I have my old N900, which was a linux-phone killed by Microsoft, lieing in front of me. That was a time, where Smartphones could be thick, without someone complaining.
The first real review:
Re sim/card tray - my understanding is that is to allow them being hot-swappable. Pull smart card - all your passwords gone. Swapped sim - switched to another operator. Removing back-cover is risky to accidentally powercycle the device. I know it currently does not work but could pretty sure be implemented in the future.
Also, I was thinking more along the lines if, gawd forbid, the need to pull and swallow arose.
Yuck, I hate swallowing smart cards
I suspect that Purism simply did not originally intend the back cover or the battery to be so easily removable, and by the time they had made that decision it was too late to be making changes to the PCB layout.
Probably the parts for a sim tray are more widely available and cheaper.
https://lbry.tv/@TheLinuxGamer:f > the review is ~30mins long > TL;DW > awesome BETA GNU/Linux digital-freedom and security/privacy oriented personal-smart-phone convergent-compute-device that is ALSO Free-Software-Foundation endorsed.
Bluetooth is coming…
He says something about accessing L5 through serial. I did not understand this. Can someone elaborate? We do not need ssh to access the phone on the cli? How do you do it?
I did that from a linux pc since it’s my workstation.
Simply connect a usb cable from your pc to the phone.
And a device
/dev/ttyACMx will show up. Normaly it will be
I installed a terminal application
minicom and then
minicom -D /dev/ttyACM0
You shouuld now see a login prompt
purism as username
and your pin as the password
Most devices, especially these single-board computers like the Raspberry Pi, older PCs, phones, etc have a way of accessing a console through the serial port (yes the same old serial interface that PCs used to use for e.g. mice, before USB took over). While that traditionally used to be through an actual serial port, that doesn’t fit on smaller boards so most of them use the USB-c interface, or some dedicated pins on the board, for this.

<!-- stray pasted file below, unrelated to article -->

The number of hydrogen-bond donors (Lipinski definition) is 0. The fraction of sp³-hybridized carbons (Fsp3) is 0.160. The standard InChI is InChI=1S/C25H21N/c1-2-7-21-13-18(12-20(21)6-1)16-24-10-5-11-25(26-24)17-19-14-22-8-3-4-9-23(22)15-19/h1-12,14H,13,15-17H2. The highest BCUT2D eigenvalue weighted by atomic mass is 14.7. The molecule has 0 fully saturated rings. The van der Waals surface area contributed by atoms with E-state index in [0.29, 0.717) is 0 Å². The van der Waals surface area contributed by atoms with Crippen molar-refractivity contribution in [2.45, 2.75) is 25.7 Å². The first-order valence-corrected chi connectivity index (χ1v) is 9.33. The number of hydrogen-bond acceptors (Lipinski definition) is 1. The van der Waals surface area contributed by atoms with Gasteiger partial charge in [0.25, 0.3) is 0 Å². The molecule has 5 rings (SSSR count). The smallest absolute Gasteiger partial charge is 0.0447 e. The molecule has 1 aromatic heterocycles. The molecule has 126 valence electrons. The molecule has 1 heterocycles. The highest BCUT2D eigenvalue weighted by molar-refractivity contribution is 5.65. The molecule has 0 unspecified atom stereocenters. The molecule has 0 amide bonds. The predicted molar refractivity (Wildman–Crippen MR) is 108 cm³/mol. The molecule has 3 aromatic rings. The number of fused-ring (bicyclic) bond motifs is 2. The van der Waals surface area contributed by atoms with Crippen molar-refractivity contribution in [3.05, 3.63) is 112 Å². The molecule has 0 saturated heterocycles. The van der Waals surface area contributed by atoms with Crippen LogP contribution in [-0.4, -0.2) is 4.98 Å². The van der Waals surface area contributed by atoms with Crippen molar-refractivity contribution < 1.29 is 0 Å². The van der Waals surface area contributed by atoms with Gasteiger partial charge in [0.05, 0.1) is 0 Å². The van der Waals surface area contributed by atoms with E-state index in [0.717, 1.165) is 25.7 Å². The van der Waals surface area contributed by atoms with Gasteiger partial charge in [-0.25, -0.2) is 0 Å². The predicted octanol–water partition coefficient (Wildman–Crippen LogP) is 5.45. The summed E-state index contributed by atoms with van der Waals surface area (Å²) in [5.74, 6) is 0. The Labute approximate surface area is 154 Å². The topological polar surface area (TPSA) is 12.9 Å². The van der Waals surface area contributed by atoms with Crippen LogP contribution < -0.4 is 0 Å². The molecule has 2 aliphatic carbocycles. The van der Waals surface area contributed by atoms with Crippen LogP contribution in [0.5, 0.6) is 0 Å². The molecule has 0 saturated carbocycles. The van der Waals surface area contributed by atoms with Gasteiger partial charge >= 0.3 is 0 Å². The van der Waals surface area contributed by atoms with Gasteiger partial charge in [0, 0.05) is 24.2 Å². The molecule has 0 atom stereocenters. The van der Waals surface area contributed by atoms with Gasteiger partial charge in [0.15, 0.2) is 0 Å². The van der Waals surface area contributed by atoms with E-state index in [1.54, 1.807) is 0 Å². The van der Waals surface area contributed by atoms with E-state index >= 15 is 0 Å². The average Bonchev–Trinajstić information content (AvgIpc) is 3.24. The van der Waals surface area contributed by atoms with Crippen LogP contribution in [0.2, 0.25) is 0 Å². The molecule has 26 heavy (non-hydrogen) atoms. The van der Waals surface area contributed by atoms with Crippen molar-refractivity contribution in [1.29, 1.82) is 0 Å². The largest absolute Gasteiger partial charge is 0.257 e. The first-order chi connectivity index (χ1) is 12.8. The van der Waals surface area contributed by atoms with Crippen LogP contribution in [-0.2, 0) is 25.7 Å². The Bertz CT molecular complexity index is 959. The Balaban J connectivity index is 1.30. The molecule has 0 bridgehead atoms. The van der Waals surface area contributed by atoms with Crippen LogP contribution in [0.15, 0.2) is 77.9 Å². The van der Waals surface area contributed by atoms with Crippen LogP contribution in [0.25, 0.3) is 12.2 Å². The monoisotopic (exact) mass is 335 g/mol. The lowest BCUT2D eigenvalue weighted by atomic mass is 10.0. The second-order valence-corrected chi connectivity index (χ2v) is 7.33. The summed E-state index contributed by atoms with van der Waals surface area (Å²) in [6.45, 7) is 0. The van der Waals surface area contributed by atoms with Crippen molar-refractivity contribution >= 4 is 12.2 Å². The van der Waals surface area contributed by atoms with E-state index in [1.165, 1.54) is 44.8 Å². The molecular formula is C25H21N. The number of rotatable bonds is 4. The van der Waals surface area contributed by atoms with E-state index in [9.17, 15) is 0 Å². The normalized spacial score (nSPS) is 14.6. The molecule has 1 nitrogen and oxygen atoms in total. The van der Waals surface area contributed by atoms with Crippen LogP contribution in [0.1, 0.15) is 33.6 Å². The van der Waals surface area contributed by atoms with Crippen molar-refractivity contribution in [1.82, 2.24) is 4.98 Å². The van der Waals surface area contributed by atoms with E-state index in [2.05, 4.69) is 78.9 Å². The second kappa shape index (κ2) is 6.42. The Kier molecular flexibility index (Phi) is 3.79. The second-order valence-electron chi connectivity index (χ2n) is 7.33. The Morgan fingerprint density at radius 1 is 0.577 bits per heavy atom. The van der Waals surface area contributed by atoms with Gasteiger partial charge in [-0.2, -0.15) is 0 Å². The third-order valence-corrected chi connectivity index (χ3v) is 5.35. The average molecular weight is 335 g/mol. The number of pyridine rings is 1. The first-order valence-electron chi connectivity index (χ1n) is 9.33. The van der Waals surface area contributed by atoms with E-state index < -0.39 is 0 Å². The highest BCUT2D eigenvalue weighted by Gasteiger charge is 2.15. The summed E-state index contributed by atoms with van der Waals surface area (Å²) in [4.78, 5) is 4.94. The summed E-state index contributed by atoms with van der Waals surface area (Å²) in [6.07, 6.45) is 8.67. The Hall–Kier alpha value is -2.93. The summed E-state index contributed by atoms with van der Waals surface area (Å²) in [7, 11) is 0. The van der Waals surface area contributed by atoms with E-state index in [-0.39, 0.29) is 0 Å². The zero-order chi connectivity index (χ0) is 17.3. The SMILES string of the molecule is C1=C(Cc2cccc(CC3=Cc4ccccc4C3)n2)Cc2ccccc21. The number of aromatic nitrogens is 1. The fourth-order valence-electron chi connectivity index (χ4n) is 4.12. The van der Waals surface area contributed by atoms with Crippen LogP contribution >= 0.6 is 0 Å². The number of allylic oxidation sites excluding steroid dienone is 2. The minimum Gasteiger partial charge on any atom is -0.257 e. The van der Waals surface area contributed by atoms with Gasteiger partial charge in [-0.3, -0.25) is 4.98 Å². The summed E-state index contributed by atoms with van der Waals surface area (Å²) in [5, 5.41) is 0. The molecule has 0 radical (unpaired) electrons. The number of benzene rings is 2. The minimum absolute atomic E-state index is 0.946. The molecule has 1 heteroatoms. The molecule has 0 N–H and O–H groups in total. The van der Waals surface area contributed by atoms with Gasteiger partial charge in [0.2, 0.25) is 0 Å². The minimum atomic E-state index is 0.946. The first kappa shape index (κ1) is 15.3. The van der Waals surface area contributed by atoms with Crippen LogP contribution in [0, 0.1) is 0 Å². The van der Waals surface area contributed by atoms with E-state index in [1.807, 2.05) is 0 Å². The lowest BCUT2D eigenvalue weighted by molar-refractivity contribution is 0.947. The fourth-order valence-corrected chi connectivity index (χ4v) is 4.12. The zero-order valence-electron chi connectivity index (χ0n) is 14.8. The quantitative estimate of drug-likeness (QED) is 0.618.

It’s a great way of debugging/troubleshooting boards and phones without depending on more complex display and kb drivers to be working properly and as pointed out by @kieran, … not requiring the network stack to be working and configured.)
… and not requiring the network stack to be working and configured.
Good point, added to my post!
Very nice. I did not know that L5 had this capability. Yes I remember the serial devices with mice, UPS’s, modems etc but never used it for a cli. Thanks. So some devices offer serial over USB. Some but not all, right?
I need to test then all my androids. But what kind of access android gives? I mean it is so restricted anyways.
True some devices does not do this. Serial is it’s own thing, and having it over USB need some hardware so some devices does not provide this out of the box.
Some device have the serial PINS on the mainboard and you have to open the box and connect to it.
Some device dont even have the connector soldered on the final produciton board, but have the holes in them for it which you have to solder then connect to it.
And for the “old” RS-232 DB9 connectors for serial, you have to use a USB to serial adapter if your PC dont have that RS-232 DB9 connector ( most PC dont have this anymore )
Some routers have those serial pins on the mainboard you can use them for recovery.
Most devices remove them because “regular” people would brick their devices.
For android there is the SDK Provided by Google that give you a “shell” like access to the OS.
Full page -> https://developer.android.com/studio/
Direct link to Android SDK For linux -> https://dl.google.com/android/repository/sdk-tools-linux-4333796.zip
Most new motherboards don’t have a DB-9 connector for RS232, but they often still have the RS232 serial header pins on the motherboard.
Note that the new standard used by components is called TTL Serial, it is pinout but
not voltage compatible
with RS232 serial. TTL serial uses 0-3.3V or sometimes 0-5V for signaling, where RS232 uses from -3 to up to -25 V and 3 to up to 25V. In practice those were usually around -12V and +12V. Bottom line is if you don’t have a level converter and hook the RS232 port on the back of your computer to something like a raspberry pi or a modern router, you will fry something.
You can pretty easily make yourself a converter with a handful of cheap components and a soldering iron, or you can get a USB to TTL serial converter (or a voltage level converter).
As for android phones, they do present a serial device, which talks a non-standard protocol.
ADB (android debugger) is the program you need on the host machine to talk to them, and the phone must be in ‘developer’ mode for it to work.
Can you create a dedicated tread for this subject and keep this one for media?